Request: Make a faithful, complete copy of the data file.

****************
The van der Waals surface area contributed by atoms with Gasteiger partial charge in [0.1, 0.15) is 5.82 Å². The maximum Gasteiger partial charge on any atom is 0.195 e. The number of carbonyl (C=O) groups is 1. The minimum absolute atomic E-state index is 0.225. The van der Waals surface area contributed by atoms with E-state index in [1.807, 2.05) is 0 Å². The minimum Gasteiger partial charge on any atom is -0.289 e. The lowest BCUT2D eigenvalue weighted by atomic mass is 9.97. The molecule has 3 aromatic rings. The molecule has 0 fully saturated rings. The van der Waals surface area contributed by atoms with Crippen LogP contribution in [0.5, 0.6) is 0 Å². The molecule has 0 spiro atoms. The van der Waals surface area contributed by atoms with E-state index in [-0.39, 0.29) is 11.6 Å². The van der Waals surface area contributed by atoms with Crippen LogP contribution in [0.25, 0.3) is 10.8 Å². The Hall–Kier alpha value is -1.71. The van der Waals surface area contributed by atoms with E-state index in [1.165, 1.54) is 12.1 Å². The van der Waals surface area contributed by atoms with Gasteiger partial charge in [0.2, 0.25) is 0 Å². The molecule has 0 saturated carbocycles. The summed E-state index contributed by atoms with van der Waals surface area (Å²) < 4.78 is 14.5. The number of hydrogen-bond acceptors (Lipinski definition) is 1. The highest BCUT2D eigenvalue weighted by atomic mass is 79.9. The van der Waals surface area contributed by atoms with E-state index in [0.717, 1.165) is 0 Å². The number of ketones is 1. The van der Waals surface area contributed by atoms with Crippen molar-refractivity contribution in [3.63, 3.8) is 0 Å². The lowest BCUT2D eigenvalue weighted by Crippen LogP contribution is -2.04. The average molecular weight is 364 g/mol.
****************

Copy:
The van der Waals surface area contributed by atoms with Gasteiger partial charge in [0.1, 0.15) is 5.82 Å². The maximum Gasteiger partial charge on any atom is 0.195 e. The number of carbonyl (C=O) groups is 1. The minimum absolute atomic E-state index is 0.225. The van der Waals surface area contributed by atoms with E-state index in [1.807, 2.05) is 0 Å². The minimum Gasteiger partial charge on any atom is -0.289 e. The lowest BCUT2D eigenvalue weighted by atomic mass is 9.97. The molecule has 3 aromatic rings. The molecule has 0 fully saturated rings. The van der Waals surface area contributed by atoms with Crippen LogP contribution in [0.5, 0.6) is 0 Å². The molecule has 0 spiro atoms. The van der Waals surface area contributed by atoms with E-state index in [-0.39, 0.29) is 11.6 Å². The van der Waals surface area contributed by atoms with Crippen LogP contribution in [0.25, 0.3) is 10.8 Å². The Hall–Kier alpha value is -1.71. The van der Waals surface area contributed by atoms with E-state index in [1.165, 1.54) is 12.1 Å². The van der Waals surface area contributed by atoms with Gasteiger partial charge in [0.2, 0.25) is 0 Å². The molecule has 0 saturated carbocycles. The summed E-state index contributed by atoms with van der Waals surface area (Å²) < 4.78 is 14.5. The number of hydrogen-bond acceptors (Lipinski definition) is 1. The highest BCUT2D eigenvalue weighted by atomic mass is 79.9. The van der Waals surface area contributed by atoms with E-state index in [0.717, 1.165) is 0 Å². The number of ketones is 1. The van der Waals surface area contributed by atoms with Crippen molar-refractivity contribution in [3.63, 3.8) is 0 Å². The lowest BCUT2D eigenvalue weighted by Crippen LogP contribution is -2.04. The average molecular weight is 364 g/mol.